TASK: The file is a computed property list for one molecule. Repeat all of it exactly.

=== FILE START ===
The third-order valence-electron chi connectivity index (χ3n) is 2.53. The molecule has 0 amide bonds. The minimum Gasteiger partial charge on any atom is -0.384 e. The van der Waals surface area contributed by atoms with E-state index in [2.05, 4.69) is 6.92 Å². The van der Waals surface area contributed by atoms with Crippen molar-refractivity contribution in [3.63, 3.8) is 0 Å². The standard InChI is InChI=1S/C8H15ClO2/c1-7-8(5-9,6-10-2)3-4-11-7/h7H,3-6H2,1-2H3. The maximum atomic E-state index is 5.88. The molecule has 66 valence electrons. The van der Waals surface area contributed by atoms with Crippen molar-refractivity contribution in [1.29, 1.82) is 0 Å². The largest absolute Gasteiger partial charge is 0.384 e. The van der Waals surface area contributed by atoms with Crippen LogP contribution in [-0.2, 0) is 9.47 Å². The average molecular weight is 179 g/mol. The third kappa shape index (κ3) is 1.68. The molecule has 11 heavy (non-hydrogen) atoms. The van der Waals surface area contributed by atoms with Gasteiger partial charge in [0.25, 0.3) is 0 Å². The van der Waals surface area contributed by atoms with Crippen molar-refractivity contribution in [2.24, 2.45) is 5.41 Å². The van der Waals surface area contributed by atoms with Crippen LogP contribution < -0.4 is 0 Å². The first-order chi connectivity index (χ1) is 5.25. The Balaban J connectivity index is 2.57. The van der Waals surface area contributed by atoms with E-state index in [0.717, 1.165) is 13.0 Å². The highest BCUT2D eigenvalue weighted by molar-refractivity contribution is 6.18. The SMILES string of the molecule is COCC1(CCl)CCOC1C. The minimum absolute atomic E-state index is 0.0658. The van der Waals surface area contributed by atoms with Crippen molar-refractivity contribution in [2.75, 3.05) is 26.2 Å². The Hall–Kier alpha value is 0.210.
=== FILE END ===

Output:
The third-order valence-electron chi connectivity index (χ3n) is 2.53. The molecule has 0 amide bonds. The minimum Gasteiger partial charge on any atom is -0.384 e. The van der Waals surface area contributed by atoms with E-state index in [2.05, 4.69) is 6.92 Å². The van der Waals surface area contributed by atoms with Crippen molar-refractivity contribution in [3.63, 3.8) is 0 Å². The standard InChI is InChI=1S/C8H15ClO2/c1-7-8(5-9,6-10-2)3-4-11-7/h7H,3-6H2,1-2H3. The maximum atomic E-state index is 5.88. The molecule has 66 valence electrons. The van der Waals surface area contributed by atoms with Crippen molar-refractivity contribution in [1.29, 1.82) is 0 Å². The largest absolute Gasteiger partial charge is 0.384 e. The van der Waals surface area contributed by atoms with Crippen LogP contribution in [-0.2, 0) is 9.47 Å². The average molecular weight is 179 g/mol. The third kappa shape index (κ3) is 1.68. The molecule has 11 heavy (non-hydrogen) atoms. The van der Waals surface area contributed by atoms with Gasteiger partial charge in [0.25, 0.3) is 0 Å². The van der Waals surface area contributed by atoms with Crippen molar-refractivity contribution in [2.24, 2.45) is 5.41 Å². The van der Waals surface area contributed by atoms with Crippen LogP contribution < -0.4 is 0 Å². The first-order chi connectivity index (χ1) is 5.25. The Balaban J connectivity index is 2.57. The van der Waals surface area contributed by atoms with E-state index in [0.717, 1.165) is 13.0 Å². The highest BCUT2D eigenvalue weighted by molar-refractivity contribution is 6.18. The SMILES string of the molecule is COCC1(CCl)CCOC1C. The minimum absolute atomic E-state index is 0.0658. The van der Waals surface area contributed by atoms with Crippen molar-refractivity contribution in [2.75, 3.05) is 26.2 Å². The Hall–Kier alpha value is 0.210.